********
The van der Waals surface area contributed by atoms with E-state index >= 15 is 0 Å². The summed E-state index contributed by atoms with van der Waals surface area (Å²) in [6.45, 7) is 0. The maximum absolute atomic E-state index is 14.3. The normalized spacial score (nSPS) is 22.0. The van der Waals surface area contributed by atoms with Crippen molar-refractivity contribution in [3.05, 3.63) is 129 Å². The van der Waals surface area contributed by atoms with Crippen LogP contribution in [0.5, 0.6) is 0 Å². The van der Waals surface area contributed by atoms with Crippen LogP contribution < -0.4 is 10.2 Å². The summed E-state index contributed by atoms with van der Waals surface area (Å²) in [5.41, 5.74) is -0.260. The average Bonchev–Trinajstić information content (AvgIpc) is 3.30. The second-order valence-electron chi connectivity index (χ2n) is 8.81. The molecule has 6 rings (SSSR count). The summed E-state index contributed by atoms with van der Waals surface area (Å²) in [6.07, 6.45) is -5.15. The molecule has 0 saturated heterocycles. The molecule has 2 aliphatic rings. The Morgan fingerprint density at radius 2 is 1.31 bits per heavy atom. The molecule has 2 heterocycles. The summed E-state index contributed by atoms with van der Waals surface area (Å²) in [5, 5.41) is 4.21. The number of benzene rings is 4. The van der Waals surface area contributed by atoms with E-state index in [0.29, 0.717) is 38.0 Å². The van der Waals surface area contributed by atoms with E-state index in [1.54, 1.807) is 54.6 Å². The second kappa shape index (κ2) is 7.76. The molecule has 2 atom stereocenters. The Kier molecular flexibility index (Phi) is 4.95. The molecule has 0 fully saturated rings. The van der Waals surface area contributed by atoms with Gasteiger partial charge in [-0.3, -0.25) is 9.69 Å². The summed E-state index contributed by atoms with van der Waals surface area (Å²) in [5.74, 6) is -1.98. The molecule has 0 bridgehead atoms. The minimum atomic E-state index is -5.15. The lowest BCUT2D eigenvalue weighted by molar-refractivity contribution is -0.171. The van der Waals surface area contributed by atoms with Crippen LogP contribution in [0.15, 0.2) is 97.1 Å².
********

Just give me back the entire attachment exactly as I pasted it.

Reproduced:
The van der Waals surface area contributed by atoms with E-state index >= 15 is 0 Å². The summed E-state index contributed by atoms with van der Waals surface area (Å²) in [6.45, 7) is 0. The maximum absolute atomic E-state index is 14.3. The normalized spacial score (nSPS) is 22.0. The van der Waals surface area contributed by atoms with Crippen molar-refractivity contribution in [3.05, 3.63) is 129 Å². The van der Waals surface area contributed by atoms with Crippen LogP contribution in [0.5, 0.6) is 0 Å². The van der Waals surface area contributed by atoms with Crippen LogP contribution < -0.4 is 10.2 Å². The summed E-state index contributed by atoms with van der Waals surface area (Å²) in [5.41, 5.74) is -0.260. The average Bonchev–Trinajstić information content (AvgIpc) is 3.30. The second-order valence-electron chi connectivity index (χ2n) is 8.81. The molecule has 6 rings (SSSR count). The summed E-state index contributed by atoms with van der Waals surface area (Å²) in [6.07, 6.45) is -5.15. The molecule has 0 saturated heterocycles. The molecule has 2 aliphatic rings. The Morgan fingerprint density at radius 2 is 1.31 bits per heavy atom. The molecule has 2 heterocycles. The summed E-state index contributed by atoms with van der Waals surface area (Å²) in [5, 5.41) is 4.21. The number of benzene rings is 4. The van der Waals surface area contributed by atoms with E-state index in [0.29, 0.717) is 38.0 Å². The van der Waals surface area contributed by atoms with E-state index in [1.54, 1.807) is 54.6 Å². The second kappa shape index (κ2) is 7.76. The molecule has 2 atom stereocenters. The Kier molecular flexibility index (Phi) is 4.95. The molecule has 0 fully saturated rings. The van der Waals surface area contributed by atoms with Gasteiger partial charge in [-0.3, -0.25) is 9.69 Å². The summed E-state index contributed by atoms with van der Waals surface area (Å²) in [5.74, 6) is -1.98. The molecule has 0 bridgehead atoms. The minimum atomic E-state index is -5.15. The lowest BCUT2D eigenvalue weighted by molar-refractivity contribution is -0.171. The van der Waals surface area contributed by atoms with Crippen LogP contribution in [0.15, 0.2) is 97.1 Å².